Research finds bacterial protein captures viruses in contaminated water
New research shows that an enteric virus-binding protein (EVBP), isolated from bacteria found in activated sludge, is able to 'mop up' viruses often present in contaminated water...
Dec. 16, 2011 -- Access to clean water is a necessity often taken for granted. However UNICEF estimates that 900 million people across the world do not have access to safe drinking water. New research published in BioMed Central's open access journal BMC Biotechnology shows that an enteric virus-binding protein (EVBP), isolated from bacteria found in activated sludge, is able to capture viruses often present in contaminated water.
One of the difficulties in measuring viral contamination in water is that viruses may be present at a very low concentration yet still make people ill. Even a single enteric virus can infect a human and cause gastroenteritis, and these viruses can survive for a long time in water.
Researchers from Tohoku University and Hokkaido University used activated sludge, produced during sewage treatment by aerating the sewage and allowing bacteria to breakdown organic material, as starting material in their search for a protein able to bind to enteric viruses. Using polymerase chain reaction (PCR) the researchers isolated the gene coding for one of the subunits of GroEL from sludge DNA. GroEL is a 14 subunit 'chaperone' protein which ensures that proteins are folded correctly during their manufacture.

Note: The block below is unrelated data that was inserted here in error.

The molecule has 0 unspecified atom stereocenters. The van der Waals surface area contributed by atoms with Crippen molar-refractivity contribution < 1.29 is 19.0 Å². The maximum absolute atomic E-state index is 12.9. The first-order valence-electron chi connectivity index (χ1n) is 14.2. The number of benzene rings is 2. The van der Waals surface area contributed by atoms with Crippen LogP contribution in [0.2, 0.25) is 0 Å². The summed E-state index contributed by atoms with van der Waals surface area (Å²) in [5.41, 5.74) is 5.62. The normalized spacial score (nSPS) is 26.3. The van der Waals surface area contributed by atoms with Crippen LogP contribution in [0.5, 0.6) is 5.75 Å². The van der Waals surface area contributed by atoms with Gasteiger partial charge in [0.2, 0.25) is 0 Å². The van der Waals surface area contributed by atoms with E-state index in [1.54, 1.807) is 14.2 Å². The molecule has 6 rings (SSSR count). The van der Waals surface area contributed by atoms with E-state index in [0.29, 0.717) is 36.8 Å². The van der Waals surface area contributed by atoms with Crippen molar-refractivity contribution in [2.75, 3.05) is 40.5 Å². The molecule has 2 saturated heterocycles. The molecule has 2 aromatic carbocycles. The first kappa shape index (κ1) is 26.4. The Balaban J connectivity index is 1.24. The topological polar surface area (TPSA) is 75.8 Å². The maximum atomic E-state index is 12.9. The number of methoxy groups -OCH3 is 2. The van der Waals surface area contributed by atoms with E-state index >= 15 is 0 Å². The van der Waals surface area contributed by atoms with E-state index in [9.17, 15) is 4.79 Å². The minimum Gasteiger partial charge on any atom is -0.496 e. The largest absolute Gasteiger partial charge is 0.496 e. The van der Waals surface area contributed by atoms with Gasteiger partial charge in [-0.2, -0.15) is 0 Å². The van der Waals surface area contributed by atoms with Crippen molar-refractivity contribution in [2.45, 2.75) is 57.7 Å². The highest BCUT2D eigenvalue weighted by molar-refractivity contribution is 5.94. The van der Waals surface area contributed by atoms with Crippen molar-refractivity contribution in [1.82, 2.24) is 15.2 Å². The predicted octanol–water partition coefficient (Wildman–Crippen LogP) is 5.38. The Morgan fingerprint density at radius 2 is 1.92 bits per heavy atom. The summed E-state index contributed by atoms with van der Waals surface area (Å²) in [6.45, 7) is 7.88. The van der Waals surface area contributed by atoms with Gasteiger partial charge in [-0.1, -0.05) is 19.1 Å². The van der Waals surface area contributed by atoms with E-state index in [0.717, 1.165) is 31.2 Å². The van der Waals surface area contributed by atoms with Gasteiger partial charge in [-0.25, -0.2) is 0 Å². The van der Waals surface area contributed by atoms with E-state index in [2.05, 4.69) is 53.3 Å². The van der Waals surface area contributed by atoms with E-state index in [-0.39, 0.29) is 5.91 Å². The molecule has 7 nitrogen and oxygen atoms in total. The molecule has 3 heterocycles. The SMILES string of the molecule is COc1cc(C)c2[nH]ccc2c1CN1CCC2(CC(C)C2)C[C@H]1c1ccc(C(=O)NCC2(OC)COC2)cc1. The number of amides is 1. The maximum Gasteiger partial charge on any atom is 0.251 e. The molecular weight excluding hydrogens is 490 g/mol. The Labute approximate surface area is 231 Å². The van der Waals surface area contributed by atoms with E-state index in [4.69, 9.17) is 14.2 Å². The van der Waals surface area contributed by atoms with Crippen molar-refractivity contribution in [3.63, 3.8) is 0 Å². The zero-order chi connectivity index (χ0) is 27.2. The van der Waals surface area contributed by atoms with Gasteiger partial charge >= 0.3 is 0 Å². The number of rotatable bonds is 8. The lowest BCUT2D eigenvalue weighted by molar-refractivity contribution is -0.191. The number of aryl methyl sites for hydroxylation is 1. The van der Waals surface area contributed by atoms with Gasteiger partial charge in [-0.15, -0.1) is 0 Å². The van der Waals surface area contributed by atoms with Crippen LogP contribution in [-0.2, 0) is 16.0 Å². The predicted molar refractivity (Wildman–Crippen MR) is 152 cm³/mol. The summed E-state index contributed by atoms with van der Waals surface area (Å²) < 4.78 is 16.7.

Using biochemical and enzymatic assays the subunit was found to be able to capture enteric viruses. GroEL is able to bind to hydrophobic amino acids on the surface of proteins and it is thought that the newly isolated EVBP similarly binds to hydrophobic areas on the surfaces of viruses and viral fragments.
Dr Daisuke Sano from Hokkaido University explained, "Unlike virus-specific and expensive antibodies, EVBP bound all the enteric viruses we tested (norovirus, rotavirus and poliovirus). Once developed this easy-to-use method could be used to detect low concentrations of viruses in the clinic or environment."
For more information, read the full research article "Adsorption characteristics of an enteric virus-binding protein to norovirus, rotavirus and poliovirus" by Takahiro Imai, Daisuke Sano, Takayuki Miura, Satoshi Okabe, Keishi Wada, Yoshifumi Masago and Tatsuo Omura. BMC Biotechnology, December 2011.